And there went the meditation practice.

Lately, though, I’ve been missing it a lot. I’m working on finding time to fit it back into my life. Along with walking or riding bike.  And eating, and showering, and reading, and answering emails and all the other things that make up my day. And oh yeah, that other thing—writing.

Doing all the things that are good for us to do take time.  I put off having my hair cut or getting a pedicure because those things take time.  Which I’m forever trying to find more of, my main goal in life finding more time to write.  Yes, writing takes time. Lots of it. And it takes devoted time, time when I’m able mentally and emotionally to focus on putting words on the page. Because that is the crux of it, isn’t it?  When I’m trying to make time in my life, it’s because I want time to write.  When I’m doing things that are good for me, it’s because I hope they will enhance the writing.

And yet.

I so seem to have time to read my favorite blogs.  Scan the news sites.  Look at Ravelry for knitting patterns, or Etsy for tools.  I’ve realized, though, that something all these activities have in common is that they are about consuming. The things that really make me happy are about creating. Creating a strong mind, physical health, books to be read, warm shawls to wrap around me on a gloomy, gray afternoon.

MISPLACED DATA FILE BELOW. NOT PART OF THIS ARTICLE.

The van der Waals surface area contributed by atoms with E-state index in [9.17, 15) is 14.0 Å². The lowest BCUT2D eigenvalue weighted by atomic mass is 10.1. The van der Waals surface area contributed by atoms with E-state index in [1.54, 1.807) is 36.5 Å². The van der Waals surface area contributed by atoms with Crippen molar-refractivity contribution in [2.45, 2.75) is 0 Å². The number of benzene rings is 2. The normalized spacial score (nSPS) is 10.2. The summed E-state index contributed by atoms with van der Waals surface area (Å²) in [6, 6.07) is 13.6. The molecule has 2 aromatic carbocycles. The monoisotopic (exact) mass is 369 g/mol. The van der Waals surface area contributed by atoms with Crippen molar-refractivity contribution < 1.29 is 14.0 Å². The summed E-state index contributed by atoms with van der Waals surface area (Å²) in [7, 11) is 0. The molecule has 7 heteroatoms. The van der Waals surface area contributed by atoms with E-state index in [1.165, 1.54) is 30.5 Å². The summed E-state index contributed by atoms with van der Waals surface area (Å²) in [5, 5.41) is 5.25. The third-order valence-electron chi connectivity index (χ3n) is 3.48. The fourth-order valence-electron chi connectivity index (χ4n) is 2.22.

And creating takes more energy, whether it is physical or mental, than consuming. But in our culture, consuming has become the predominant activity, fed by the 24-hour news cycle and a voracious online marketing machine. (Which I’ve got nothing against, I do just about all of my shopping online these days.)

I’m pretty sure there aren’t enough hours in the day to do all the things I want to do. But I do know that taking a closer look at the things I’m actually doing—consuming versus creating—makes me much more aware. And hopeful that I can tip the balance most often toward creating.

So, yeah, that’s about all I’ve got for you. No magic answer. I don’t know quite how to fit everything I need to do into my life. But I do know this. Whether it is meditation, or walking, or writing, when I practice it, even a little, I feel better. I’m a big believer in the Kaizen theory of life—that taking tiny, small steps leads to big improvement over time.